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Tuesday, May 28
The Indiana Daily Student

world

A common experience

SAO PAULO, Brazil - There are several things, it seems, that a majority of the Brazilians I have met all possess: a television, a pair of Havaianas (a particular brand of flip-flops) and, when it comes to adolescent Brazilians, an Orkut account.
 
None of this really seemed that surprising or different to me, perhaps because United States citizens also seem to like television (with a few differences from Brazilians in programming preferences), flip-flops (though they may be Old Navy brand and not Havaianas) and social networking sites (even if they are Facebook or MySpace, and not Orkut).

However, there is one thing that most of the Brazilians I have met all seem to have that I found somewhat shocking and quite different from, at least, my U.S. experience: a robbery story.

I suppose that given the high degree of economic inequality in Brazil, the attention the favelas of Brazil have attracted and the warnings those of us traveling to South America received during our IU study-abroad orientation about the likelihood of one of us getting stolen from while here, I shouldn’t have been that surprised by the number of times Brazilian friends have casually mentioned having been robbed.

Indeed, I’ve heard robbery stories of all kinds – stories about attempted robberies
(most successful, some not) taking place on buses, personal cars or on the street; stories about attempted robberies with one unarmed robber, one armed robber or multiple armed robbers; and stories about attempted robberies that have taken place in houses, in relatively deserted downtown streets or in bustling residential areas.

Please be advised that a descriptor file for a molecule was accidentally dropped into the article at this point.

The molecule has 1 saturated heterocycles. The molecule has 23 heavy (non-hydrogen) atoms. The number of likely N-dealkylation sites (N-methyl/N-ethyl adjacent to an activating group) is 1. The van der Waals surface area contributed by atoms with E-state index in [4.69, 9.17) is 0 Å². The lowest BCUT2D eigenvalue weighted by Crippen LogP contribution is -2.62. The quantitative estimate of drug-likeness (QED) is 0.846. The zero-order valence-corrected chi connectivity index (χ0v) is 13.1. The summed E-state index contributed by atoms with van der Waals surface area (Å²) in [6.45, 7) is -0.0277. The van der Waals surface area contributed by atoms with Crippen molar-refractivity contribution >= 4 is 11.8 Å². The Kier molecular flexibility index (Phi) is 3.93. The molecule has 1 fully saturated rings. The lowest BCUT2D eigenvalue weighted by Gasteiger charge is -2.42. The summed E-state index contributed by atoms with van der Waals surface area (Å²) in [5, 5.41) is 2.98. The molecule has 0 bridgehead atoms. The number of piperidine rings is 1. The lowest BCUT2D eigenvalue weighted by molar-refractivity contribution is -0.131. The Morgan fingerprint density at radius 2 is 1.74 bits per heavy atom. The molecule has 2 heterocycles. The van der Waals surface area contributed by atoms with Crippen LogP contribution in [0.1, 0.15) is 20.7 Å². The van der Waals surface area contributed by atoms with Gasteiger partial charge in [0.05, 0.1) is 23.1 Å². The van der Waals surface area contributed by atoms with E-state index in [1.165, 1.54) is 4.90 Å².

Yet, the stories I hear continue to shock me.

Perhaps, though, it’s neither the content nor the ubiquity of the stories that I find most surprising, but the casual tone with which they are often told.

Obviously, no one feels neutral about being robbed, and obviously many Brazilians are afraid of being robbed.

At the same time, though, the high rate of robbery in many areas of the country seems to have made robbery seem like something much more common than it is considered in the United States.

When a couple of friends and I were robbed at the entrance of a restaurant in Salvador, Bahia, earlier this year we went immediately to the nearest police station to report the robbery.

The men working at the station were generally friendly, but they didn’t seem surprised, apologetic or sympathetic about the situation.

Regardless of the casual tone with which people talk of robberies, however, I’ve never ceased to get the impression that being robbed is one common experience Brazilians would rather not share.

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